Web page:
The concept of a ‘country of origin’ comes up when member countries of an FTA agree on lower tariffs for internal trade, while they can also levy their own external tariffs for those who are non-members. Rules of cumulation (RoCs) on the other hand ensures that countries within a given FTA can treat originating input products from one country in the FTA as an originating input product for another country adhering to that FTAs’ rules. This ensures that tariff costs are non-existent and incentivises trade partners to engage in bilateral or diagonal cumulation.

Determining whether one country is adhering to the FTAs of another is in itself a daunting task.  But when we take into consideration the FTA and non-FTA RoOs pertaining to products which are not manufactured in a single country (i.e. different components having different origins and the final product is assembled somewhere else altogether) is applicable for every single component over many such countries becomes a headache. This was just for one group of FTAs. Multiply this entire process by 10 for each group and each individual country within the group and we see the Pandora’s box of administrative nightmares open.

There has been increasing regional research on various ‘spaghetti bowls’ across the world. Out of these, the Asian ‘noodle bowl’ is being highlighted at greater levels.

A 2012 paper by Hayakawa was a firm level analysis of the relationship between local share of input and the number of used FTAs based on the ASEAN repository of Japanese data. While the results were indicative of non-linearity, it also found that firms which utilised a large number of FTAs (7 to 8) have a significantly higher share of local inputs, which can be understood to stem from the noodle bowl effect. Some South-East Asian studies were conducted to estimate the degree of utilisation of the preferential tariffs feature of FTAs. The study was able to infer that high documentation costs and low levels of marginal benefits from preferences played a very important role in FTAs being used more for intra-firm trade activities over those that are inter-firm. Moreover, another finding of these studies was that FTAs are not well-known nor are they well used.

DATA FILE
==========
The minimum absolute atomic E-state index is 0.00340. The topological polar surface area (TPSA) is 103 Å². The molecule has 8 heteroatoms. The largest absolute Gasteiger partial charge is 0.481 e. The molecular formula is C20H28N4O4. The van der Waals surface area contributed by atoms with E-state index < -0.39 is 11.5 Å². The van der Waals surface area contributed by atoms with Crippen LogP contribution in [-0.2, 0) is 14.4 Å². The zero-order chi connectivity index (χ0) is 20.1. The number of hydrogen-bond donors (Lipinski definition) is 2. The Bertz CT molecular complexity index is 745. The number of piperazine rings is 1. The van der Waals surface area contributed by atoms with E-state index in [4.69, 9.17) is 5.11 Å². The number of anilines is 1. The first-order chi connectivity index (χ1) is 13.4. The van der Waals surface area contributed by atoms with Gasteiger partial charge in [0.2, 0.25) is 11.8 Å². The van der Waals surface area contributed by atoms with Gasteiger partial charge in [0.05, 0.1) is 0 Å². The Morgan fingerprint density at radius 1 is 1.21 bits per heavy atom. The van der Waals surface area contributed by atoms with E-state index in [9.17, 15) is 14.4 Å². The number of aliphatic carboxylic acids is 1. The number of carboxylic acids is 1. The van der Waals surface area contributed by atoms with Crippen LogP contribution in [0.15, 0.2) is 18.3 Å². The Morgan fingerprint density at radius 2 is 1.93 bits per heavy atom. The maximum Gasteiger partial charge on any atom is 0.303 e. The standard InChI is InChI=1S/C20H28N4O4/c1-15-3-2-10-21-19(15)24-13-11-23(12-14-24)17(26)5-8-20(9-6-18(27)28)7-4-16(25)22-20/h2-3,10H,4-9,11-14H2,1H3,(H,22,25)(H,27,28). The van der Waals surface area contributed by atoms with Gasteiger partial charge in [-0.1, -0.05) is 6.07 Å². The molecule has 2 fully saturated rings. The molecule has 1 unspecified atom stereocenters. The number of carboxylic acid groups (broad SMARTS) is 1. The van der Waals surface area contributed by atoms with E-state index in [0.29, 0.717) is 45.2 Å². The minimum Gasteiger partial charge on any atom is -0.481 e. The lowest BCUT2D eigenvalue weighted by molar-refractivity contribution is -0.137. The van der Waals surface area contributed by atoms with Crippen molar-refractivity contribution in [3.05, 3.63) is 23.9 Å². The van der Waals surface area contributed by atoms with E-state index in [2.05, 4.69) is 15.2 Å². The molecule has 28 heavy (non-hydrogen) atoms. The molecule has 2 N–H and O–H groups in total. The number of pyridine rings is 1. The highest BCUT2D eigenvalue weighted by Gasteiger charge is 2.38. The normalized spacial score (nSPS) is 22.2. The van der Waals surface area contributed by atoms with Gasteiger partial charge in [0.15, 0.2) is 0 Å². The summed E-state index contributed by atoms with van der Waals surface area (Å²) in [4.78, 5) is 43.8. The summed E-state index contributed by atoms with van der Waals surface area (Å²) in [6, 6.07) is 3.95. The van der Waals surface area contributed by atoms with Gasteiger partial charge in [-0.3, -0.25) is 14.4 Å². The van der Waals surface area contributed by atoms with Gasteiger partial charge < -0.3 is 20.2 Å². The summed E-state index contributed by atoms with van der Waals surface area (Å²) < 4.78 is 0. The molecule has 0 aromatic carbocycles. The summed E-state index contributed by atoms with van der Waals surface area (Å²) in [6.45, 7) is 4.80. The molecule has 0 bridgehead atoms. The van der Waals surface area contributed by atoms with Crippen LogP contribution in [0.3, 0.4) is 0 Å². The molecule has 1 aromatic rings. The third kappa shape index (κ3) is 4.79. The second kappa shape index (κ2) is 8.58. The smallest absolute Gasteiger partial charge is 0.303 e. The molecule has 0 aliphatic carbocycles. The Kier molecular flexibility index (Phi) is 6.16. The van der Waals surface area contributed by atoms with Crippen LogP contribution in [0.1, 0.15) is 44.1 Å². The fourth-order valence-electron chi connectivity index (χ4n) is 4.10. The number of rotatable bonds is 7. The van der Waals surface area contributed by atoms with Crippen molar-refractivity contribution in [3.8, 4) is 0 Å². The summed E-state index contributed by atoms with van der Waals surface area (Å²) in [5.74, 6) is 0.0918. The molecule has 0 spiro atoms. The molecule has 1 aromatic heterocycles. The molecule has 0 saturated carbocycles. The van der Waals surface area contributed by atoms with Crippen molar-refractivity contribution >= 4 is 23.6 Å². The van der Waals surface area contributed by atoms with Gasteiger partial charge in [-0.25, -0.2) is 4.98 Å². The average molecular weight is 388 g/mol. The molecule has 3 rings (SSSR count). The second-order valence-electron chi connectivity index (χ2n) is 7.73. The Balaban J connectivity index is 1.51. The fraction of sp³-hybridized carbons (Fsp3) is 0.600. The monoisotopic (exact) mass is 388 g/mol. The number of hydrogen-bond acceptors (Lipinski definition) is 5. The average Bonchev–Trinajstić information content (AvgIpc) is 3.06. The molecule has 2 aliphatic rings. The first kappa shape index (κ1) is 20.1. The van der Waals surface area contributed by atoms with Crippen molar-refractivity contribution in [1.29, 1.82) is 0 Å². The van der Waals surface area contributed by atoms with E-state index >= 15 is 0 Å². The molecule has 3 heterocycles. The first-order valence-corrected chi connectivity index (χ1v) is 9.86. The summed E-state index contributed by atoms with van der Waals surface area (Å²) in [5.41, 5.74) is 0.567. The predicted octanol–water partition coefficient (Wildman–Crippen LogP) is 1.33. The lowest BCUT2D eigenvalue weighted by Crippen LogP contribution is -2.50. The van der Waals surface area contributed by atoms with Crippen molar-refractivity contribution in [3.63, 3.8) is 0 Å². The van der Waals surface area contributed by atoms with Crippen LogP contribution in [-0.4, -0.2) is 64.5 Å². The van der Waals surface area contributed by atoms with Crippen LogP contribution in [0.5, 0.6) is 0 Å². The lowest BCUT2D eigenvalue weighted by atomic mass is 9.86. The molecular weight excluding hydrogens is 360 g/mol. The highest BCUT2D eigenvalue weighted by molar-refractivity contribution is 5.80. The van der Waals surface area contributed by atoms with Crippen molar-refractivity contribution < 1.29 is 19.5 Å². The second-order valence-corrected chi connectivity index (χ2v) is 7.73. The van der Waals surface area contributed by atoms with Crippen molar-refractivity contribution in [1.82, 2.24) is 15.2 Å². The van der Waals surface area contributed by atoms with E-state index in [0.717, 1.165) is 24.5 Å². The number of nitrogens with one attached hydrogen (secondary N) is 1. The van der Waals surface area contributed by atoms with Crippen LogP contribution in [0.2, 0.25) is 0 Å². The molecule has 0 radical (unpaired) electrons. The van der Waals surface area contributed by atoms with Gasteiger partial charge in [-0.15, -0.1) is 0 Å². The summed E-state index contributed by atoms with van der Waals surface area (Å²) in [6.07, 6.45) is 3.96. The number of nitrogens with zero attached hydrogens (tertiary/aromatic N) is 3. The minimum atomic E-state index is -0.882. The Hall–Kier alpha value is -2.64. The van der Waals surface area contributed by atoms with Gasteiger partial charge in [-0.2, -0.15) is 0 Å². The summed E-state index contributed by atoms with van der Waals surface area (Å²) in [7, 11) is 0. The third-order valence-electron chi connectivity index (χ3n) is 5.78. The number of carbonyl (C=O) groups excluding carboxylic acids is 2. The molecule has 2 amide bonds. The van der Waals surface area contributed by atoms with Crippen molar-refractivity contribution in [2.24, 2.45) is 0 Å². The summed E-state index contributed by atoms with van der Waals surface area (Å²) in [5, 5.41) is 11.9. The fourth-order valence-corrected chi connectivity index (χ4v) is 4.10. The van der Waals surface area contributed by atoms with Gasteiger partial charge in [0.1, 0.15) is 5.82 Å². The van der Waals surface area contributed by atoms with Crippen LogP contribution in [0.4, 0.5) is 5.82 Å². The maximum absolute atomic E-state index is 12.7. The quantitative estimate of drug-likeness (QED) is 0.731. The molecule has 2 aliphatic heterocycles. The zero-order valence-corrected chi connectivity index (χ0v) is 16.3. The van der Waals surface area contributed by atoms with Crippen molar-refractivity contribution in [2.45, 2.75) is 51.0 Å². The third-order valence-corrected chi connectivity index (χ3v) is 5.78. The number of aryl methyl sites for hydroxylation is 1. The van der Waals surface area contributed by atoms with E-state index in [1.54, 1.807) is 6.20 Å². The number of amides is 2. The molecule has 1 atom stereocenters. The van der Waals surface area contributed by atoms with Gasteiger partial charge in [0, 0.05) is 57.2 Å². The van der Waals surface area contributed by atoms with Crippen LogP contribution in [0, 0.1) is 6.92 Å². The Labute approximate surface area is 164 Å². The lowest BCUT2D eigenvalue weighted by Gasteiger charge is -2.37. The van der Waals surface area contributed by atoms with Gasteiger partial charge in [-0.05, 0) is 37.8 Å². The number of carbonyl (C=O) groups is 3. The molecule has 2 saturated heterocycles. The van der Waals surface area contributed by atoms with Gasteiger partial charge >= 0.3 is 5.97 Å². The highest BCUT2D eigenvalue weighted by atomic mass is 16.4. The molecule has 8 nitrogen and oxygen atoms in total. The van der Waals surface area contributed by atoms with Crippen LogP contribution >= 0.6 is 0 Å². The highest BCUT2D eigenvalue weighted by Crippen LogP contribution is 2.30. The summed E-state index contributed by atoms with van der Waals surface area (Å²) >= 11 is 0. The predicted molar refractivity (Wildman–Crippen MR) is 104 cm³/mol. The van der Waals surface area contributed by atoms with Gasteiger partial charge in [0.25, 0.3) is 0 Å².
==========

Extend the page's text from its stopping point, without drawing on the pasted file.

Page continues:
Trade distortions as a result of the spaghetti bowl are proving to be increasingly costly in terms of time and money- they result in augmented costs of doing business.  Since each FTA is associated with its RoO, an increasing number of FTAs would mean an increasing number of RoOs as well, until it gets to a point where a firm will not be able to satisfy one RoO without being in violation of some other, simultaneously. This can lead to welfare losses as a result of trade diversion. Given its disastrous implications, it becomes very evident that the spaghetti bowl associated with FTAs must be detangled at the earliest.

The Doha Round of trade negotiations of the WTO addresses this issue and notes that the best way forward currently is to minimise the negative effects as a result of the convoluted mess of FTAs.

A proposed way forward is to consider multilateralisation of preferences compared to preferential liberalisation. In the case of preferential liberalisation, there is a non-linear diminishing effect of benefits due to actual utilisation rates (Menon, 2009). Menon goes on to say that switching over to a policy of multilateralisation promotes welfare because of three reasons:

  1. There is greater liberalisation
  2. Greater liberalisation reverses the effects of trade diversions
  3. Allocation of productivity of scarce resources amongst firms within member nations becomes more efficient.

While the debate continues, one must remember that the positive effects of multilateralisation are important enough to give it a seat at the table; they are important enough for nations to begin considering it as a serious alternative. Now that a problem has been identified, there must be a global move to mitigate potential damage as the spaghetti bowl threatens to harm the framework that is international trade today.

Aarya Pillai

Aarya Pillai is a research intern with Tatvita Analysts pursuing her graduation in Economics from Gokhale Institute, Pune. She has keen interest in researching on international relations and food security as a policy matter.

Nishad Govekar

Nishad Govekar is pursuing his graduation in Economics from Gokhale Institute of Politics and Economics. He has keen interest in share market.

Leave a Reply

Your email address will not be published.